To prevent the spread of coronavirus in your community, it’s important to maintain proper survival hygiene

To prevent the spread of coronavirus in your community, it’s important to maintain proper survival hygiene By  for Prevention

Keeping yourself clean is always important. With the rapid spread of the coronavirus (COVID-19) all over the world, observing proper hygiene is even more crucial, especially since the disease is highly contagious. Here are some things to consider when maintaining your hygiene. (h/t to UrbanSurvivalSite.com)

Hand hygiene

To keep your hands free of bacteria and viruses, don’t just run your hands through water. You need to wash your hands with soap and water, scrubbing thoroughly for at least 20 seconds. You can count, set a timer, or sing the “Happy Birthday to You” song twice. You need to wash your hands all the time. Here are some of the times when you need to wash your hands:

  • After coughing, sneezing or blowing your nose.
  • Before, during and after preparing your food.
  • Before eating your food.
  • After being in a public place.
  • Before and after caring for the elderly and the immunocompromised.
  • Before and after treating a wound.
  • After using the toilet.
  • After disposing of human or pet waste.
  • After changing a diaper.
  • After disposing your garbage.

If you don’t have access to soap and a faucet, you can use rubbing alcohol or hand sanitizer. To further minimize your risk of catching the coronavirus, you need to keep your distance from other people. If you must meet someone, avoid shaking hands.

It is also a good practice to wash your hands every time you touch surfaces, which can harbor plenty of germs, such as door handles, light switches and flush handles. Alternatively, you can keep paper towels with you to avoid touching these surfaces at all.

Coughing and sneezing

Experts believe that SARS-CoV-2, the virus that causes COVID-19, can easily spread through droplets from sneezing or coughing. These droplets can land on many surfaces. According to the World Health OrganizationSARS-CoV-2 can survive on surfaces for anywhere between several hours to several days.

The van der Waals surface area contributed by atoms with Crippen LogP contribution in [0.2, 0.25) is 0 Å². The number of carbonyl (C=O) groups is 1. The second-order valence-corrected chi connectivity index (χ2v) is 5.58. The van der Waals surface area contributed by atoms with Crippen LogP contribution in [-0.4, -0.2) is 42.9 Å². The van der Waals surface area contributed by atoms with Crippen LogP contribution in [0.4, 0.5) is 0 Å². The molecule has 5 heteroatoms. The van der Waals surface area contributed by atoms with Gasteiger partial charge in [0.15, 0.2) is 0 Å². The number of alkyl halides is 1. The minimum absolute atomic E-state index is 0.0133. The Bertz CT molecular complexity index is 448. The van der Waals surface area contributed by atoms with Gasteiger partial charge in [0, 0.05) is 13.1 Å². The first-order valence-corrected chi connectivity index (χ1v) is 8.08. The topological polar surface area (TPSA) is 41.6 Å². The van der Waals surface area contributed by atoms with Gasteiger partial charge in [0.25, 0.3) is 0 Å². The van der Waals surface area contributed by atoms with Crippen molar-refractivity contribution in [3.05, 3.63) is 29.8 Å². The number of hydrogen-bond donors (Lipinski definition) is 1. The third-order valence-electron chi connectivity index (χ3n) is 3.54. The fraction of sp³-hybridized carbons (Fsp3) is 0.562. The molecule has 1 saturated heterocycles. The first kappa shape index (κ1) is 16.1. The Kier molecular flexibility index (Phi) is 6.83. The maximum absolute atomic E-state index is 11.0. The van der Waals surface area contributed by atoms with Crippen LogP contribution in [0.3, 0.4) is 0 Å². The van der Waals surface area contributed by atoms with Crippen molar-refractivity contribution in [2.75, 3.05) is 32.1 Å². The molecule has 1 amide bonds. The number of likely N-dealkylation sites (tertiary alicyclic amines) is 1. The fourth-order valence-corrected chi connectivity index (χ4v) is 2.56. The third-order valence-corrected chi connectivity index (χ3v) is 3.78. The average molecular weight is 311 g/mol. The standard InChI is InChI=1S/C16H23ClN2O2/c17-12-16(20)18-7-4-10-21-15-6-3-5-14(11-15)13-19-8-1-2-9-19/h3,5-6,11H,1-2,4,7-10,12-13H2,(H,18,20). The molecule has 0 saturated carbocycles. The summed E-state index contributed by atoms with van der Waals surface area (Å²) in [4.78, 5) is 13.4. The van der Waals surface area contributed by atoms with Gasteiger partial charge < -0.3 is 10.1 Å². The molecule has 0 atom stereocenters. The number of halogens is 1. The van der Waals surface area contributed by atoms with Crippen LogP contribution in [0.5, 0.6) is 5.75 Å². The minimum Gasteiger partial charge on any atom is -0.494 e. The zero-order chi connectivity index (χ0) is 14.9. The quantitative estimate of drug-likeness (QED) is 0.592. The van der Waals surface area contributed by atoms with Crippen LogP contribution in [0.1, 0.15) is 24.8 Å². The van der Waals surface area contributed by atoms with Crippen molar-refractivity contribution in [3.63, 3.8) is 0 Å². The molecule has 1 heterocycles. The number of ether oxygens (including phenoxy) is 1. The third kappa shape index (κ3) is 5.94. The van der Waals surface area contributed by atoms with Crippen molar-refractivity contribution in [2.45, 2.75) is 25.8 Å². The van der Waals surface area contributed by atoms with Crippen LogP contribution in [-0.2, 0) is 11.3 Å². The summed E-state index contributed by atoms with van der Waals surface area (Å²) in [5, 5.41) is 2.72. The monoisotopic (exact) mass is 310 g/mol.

To avoid unwittingly spreading the virus, cough and sneeze away from people and food. Use disposable tissues. If you don’t have any tissue on hand, turn away from other people and sneeze or cough into the crook of your elbow.

Bathing and washing clothes

Since SARS-CoV-2 can live on surfaces for up to several days, this means you need to take a shower with soap and water regularly. Your hands are your body’s main breeding ground for bacteria and viruses, but they are followed by your armpits, feet, hair and crotch.

And don’t forget that you also need to wash your clothes regularly. Avoid handling your clothes once you put them in your laundry basket, and if you do have to touch your clothes again, be sure to wash your hands afterward.

Household cleanliness

Your home can also be a breeding ground for the coronavirus, especially if you don’t regularly clean your house. You need to get your natural disinfectants and wipe down every surface you can think of. (Related: Protect your home from coronavirus and other pathogens by making home-made disinfectants.)

Here are some household cleaning tips from the Centers for Disease Control and Prevention:

  • Frequently disinfect hard surfaces like tables, desks, doorknobs and handrails – daily, if possible.
  • Clean everything you use to cook, serve and eat food, such as pots, pans, ladles, spoons and forks.
  • Limit the sharing of foods and drinks.
  • Disinfect your smartphone daily. Gently wipe down the exterior of your phone with rubbing alcohol and avoid getting moisture in any of your phone’s openings.
  • Disinfect other gadgets that you regularly use such as your computer monitor, keyboard and mouse, the television and remote control, tablets, video game consoles and speakers.

You may think that you’re less likely to die from COVID-19, especially if you’re still young and healthy. However, all these survival hygiene guidelines aren’t just for your own safety, they’re also for the well-being of everyone around you, including people with weak immune systems like seniors, toddlers and those immunocompromised by preexisting health conditions.

Learn More – Prevention

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